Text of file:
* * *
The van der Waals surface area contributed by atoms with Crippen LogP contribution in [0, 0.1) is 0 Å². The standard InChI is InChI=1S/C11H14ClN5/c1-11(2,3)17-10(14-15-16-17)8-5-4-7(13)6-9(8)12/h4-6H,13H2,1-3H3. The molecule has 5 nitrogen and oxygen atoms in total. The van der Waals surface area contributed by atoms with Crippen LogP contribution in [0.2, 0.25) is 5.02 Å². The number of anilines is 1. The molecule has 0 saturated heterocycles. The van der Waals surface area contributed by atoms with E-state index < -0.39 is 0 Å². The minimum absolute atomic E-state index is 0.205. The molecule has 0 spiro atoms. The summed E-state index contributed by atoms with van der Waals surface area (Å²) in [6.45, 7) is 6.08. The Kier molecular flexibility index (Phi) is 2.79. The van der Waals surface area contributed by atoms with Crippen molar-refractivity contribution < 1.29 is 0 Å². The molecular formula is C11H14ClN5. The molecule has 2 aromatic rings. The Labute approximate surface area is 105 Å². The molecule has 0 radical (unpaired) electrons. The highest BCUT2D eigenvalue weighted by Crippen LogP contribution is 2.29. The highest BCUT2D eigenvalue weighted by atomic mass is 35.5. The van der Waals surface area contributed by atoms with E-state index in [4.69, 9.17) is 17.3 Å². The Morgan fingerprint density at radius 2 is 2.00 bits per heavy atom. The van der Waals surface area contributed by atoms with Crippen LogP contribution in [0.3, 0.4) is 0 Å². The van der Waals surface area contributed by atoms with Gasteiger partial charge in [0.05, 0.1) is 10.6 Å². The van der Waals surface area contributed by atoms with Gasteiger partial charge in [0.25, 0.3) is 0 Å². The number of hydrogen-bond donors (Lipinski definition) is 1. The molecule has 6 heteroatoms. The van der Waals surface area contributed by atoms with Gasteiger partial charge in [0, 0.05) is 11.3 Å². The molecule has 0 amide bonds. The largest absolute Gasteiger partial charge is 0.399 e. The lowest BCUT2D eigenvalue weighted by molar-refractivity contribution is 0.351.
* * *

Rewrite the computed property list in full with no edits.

The van der Waals surface area contributed by atoms with Crippen LogP contribution in [0, 0.1) is 0 Å². The standard InChI is InChI=1S/C11H14ClN5/c1-11(2,3)17-10(14-15-16-17)8-5-4-7(13)6-9(8)12/h4-6H,13H2,1-3H3. The molecule has 5 nitrogen and oxygen atoms in total. The van der Waals surface area contributed by atoms with Crippen LogP contribution in [0.2, 0.25) is 5.02 Å². The number of anilines is 1. The molecule has 0 saturated heterocycles. The van der Waals surface area contributed by atoms with E-state index < -0.39 is 0 Å². The minimum absolute atomic E-state index is 0.205. The molecule has 0 spiro atoms. The summed E-state index contributed by atoms with van der Waals surface area (Å²) in [6.45, 7) is 6.08. The Kier molecular flexibility index (Phi) is 2.79. The van der Waals surface area contributed by atoms with Crippen molar-refractivity contribution < 1.29 is 0 Å². The molecular formula is C11H14ClN5. The molecule has 2 aromatic rings. The Labute approximate surface area is 105 Å². The molecule has 0 radical (unpaired) electrons. The highest BCUT2D eigenvalue weighted by Crippen LogP contribution is 2.29. The highest BCUT2D eigenvalue weighted by atomic mass is 35.5. The van der Waals surface area contributed by atoms with E-state index in [4.69, 9.17) is 17.3 Å². The Morgan fingerprint density at radius 2 is 2.00 bits per heavy atom. The van der Waals surface area contributed by atoms with Crippen LogP contribution in [0.3, 0.4) is 0 Å². The van der Waals surface area contributed by atoms with Gasteiger partial charge in [0.05, 0.1) is 10.6 Å². The van der Waals surface area contributed by atoms with Gasteiger partial charge in [0.25, 0.3) is 0 Å². The number of hydrogen-bond donors (Lipinski definition) is 1. The molecule has 6 heteroatoms. The van der Waals surface area contributed by atoms with Gasteiger partial charge in [0, 0.05) is 11.3 Å². The molecule has 0 amide bonds. The largest absolute Gasteiger partial charge is 0.399 e. The lowest BCUT2D eigenvalue weighted by molar-refractivity contribution is 0.351.